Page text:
Lundbeck is still looking for a new CEO to replace Kare Schultz, the man who led those major changes and improvements. I don’t mind the board taking its time, and the company has said they want somebody with a solid science background. A blockbuster hire seems unlikely, but then I was surprised when they announced Schultz’s hiring too.
Once a new CEO is on board, I would expect a new vision for how Lundbeck will go forward. I don’t think it will be a radical departure, but management’s recent comments suggest more receptiveness to M&A and a willingness to stretch beyond the prior narrow focus on depression, schizophrenia, Parkinson’s and Alzheimer’s.
I think both of those moves are/will be essential. Markets like depression, schizophrenia, and epilepsy are very large in terms of the number of prescriptions written each year, but they’re dominated by generics and it is very difficult to develop new drugs with enough advantages in efficacy/safety to coax insurers to pay for them (as seen with both Trintellix and Rexulti, where prescribing/reimbursement have been challenging despite proven advantages over generics).
I also believe more M&A is necessary. Truth be told, Lundbeck’s internal R&D program hasn’t been all that productive. Rexulti and Abilify Maintena were discovered/developed by Lundbeck’s partner Otsuka (OTCPK:OTSKY), while Northera was acquired in the 2014 Chelsea Therapeutics deal. Only Trintellix has come out of Lundbeck’s labs recently (Onfi was also acquired), and that’s not a very encouraging track record.
For all of Lundbeck’s talk about looking to discover/design/develop drugs that more precisely target various receptors, the R&D productivity has been lacking – this at a time when companies like Sage (SAGE) have shown that there are still pathways to innovation in the CNS market.
I don’t expect Lundbeck to look to do large, flashy deals, as Lundbeck itself isn’t that big of a company (about 50% larger than Sage in market cap). With that, most deals will likely be for earlier-stage assets. Along similar lines, I really wouldn’t object to Lundbeck sniffing around for early-stage/venture-stage CNS companies with potential platform technologies/approaches that could create a more dynamic long-term R&D engine.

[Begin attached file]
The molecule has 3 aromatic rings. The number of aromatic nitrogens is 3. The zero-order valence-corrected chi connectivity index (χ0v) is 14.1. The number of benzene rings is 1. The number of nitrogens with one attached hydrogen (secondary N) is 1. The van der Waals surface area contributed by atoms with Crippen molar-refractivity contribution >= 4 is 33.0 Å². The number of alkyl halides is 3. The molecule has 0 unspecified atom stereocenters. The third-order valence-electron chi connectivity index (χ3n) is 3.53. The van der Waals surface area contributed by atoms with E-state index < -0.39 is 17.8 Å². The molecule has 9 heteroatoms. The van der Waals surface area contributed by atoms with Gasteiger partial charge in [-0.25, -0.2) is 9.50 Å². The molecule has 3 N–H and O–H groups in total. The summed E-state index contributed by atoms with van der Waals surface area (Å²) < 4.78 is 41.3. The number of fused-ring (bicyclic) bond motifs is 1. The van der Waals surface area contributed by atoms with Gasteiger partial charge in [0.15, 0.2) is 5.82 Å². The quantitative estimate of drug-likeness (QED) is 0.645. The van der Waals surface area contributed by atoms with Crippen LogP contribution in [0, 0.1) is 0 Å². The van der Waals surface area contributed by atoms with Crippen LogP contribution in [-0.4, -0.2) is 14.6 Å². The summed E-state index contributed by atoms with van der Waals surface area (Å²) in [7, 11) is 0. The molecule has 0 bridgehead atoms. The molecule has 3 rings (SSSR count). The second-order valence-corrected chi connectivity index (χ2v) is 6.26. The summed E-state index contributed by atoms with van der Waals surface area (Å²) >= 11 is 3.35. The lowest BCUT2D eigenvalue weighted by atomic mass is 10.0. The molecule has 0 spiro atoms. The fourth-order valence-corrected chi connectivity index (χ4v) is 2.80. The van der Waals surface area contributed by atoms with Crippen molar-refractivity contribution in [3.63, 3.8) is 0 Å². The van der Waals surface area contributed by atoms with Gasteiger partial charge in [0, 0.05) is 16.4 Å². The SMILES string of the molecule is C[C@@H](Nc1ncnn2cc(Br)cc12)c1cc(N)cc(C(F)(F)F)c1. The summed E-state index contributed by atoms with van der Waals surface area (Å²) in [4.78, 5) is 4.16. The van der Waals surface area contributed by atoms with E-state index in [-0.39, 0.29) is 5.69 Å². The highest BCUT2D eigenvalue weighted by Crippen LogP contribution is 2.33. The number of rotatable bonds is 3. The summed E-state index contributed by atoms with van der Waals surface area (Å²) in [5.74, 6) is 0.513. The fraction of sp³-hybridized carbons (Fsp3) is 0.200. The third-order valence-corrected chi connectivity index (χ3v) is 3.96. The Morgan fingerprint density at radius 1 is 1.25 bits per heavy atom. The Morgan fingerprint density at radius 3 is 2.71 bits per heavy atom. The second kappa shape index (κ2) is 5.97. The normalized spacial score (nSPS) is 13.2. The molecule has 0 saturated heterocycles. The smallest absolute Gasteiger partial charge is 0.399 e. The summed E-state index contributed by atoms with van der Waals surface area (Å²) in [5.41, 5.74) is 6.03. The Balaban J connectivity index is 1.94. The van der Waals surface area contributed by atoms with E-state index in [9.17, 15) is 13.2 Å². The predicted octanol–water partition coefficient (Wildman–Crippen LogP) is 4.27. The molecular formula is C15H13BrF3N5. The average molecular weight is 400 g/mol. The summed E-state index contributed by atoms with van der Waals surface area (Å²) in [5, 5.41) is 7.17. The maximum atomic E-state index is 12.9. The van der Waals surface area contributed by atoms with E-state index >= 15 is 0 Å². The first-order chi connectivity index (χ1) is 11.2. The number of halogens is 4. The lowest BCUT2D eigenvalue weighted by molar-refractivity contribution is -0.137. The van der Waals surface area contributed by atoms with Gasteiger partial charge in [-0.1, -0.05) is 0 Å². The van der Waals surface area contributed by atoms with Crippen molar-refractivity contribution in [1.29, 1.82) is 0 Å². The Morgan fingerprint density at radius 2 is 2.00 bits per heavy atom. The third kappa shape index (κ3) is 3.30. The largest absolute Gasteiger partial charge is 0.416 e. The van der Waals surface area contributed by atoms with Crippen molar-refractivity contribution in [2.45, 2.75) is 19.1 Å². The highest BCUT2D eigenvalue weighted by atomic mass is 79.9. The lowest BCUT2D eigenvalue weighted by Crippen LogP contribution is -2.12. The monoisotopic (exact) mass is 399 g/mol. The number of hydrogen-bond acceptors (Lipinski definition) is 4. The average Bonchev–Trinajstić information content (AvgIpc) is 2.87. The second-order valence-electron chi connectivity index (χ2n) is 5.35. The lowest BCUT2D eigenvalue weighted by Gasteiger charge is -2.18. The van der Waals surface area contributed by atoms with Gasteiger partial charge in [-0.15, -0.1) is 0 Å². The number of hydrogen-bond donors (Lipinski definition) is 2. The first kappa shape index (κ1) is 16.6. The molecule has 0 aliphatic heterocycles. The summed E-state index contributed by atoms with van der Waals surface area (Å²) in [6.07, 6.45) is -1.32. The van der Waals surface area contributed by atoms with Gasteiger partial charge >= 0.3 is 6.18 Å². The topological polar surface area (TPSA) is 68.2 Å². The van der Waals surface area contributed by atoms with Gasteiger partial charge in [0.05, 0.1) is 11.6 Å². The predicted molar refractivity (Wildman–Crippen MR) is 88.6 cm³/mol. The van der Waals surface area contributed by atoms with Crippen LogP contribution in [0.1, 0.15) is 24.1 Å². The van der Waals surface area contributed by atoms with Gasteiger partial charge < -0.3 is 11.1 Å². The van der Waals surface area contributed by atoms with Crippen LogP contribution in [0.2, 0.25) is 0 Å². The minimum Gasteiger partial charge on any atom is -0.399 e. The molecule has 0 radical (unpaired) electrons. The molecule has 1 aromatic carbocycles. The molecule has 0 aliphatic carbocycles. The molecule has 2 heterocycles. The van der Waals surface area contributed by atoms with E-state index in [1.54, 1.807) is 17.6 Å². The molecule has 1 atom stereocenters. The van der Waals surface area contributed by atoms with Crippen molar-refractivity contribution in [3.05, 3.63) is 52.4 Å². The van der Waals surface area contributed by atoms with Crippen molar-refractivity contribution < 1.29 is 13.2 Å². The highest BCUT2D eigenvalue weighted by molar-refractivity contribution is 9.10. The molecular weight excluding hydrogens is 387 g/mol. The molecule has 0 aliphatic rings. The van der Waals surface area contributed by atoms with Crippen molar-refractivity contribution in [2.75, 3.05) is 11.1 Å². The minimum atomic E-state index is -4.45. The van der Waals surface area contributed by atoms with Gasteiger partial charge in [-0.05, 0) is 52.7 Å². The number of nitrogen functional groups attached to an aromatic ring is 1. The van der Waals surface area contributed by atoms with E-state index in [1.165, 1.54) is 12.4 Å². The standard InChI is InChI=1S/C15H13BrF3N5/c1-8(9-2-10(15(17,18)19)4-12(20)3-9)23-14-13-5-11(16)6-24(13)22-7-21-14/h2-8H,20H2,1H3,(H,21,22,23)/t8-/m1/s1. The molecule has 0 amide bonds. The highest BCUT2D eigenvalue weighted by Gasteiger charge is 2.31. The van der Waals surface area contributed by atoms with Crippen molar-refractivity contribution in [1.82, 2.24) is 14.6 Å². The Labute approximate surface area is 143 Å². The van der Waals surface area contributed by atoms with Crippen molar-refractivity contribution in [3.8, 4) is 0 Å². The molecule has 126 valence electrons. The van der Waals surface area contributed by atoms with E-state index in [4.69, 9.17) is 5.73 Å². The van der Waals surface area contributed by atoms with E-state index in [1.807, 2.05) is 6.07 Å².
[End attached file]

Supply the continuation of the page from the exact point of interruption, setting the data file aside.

For all of that, I do still see growth in Lundbeck’s future. Generic competition will squeeze harder on drugs like Sabril, and Onfi too will soon see generic competition. That’s a tough blow, given that Onfi is now Lundbeck’s largest drug (and one of its most profitable), and adoption of newer drugs like Abilify Maintena and Trintellix has been disappointing.
I am looking for long-term revenue growth of around 2%, with drugs like Abilify Maintena, Trintellix, Rexulti, and Northera doing the heavy lifting. I do expect Rexulti to get approval for use in AD agitation, and I also currently model a risk-weighted contribution from the company’s experimental ‘357000 schizophrenia drug. I do not model any contribution from the Alzheimer’s vaccine.
I also model some ongoing margin improvements; I believe operating margins will remain in the mid-20%s for a while, but could head toward 30% over time if the pipeline delivers. That all fuels a FCF growth rate of around 4%, which discounts back to a fair value around $48.50 today.
The Bottom Line
I realize this article is fairly critical of Lundbeck, but I think there’s an important difference between the great things the company has accomplished and its near- to medium-term outlook. I believe Lundbeck’s underinvestment in R&D and M&A is going to create another pinch/choke point in growth and I think it is difficult to see many exciting drivers today. The share price/valuation isn’t bad, though, so I can understand why investors want to wait to see the newer drugs continue to develop and see what the board does in terms of finding a new CEO (and what that person wants to do with the company in the future).
Disclosure: I am/we are long LUN.CO. I wrote this article myself, and it expresses my own opinions. I am not receiving compensation for it (other than from Seeking Alpha). I have no business relationship with any company whose stock is mentioned in this article.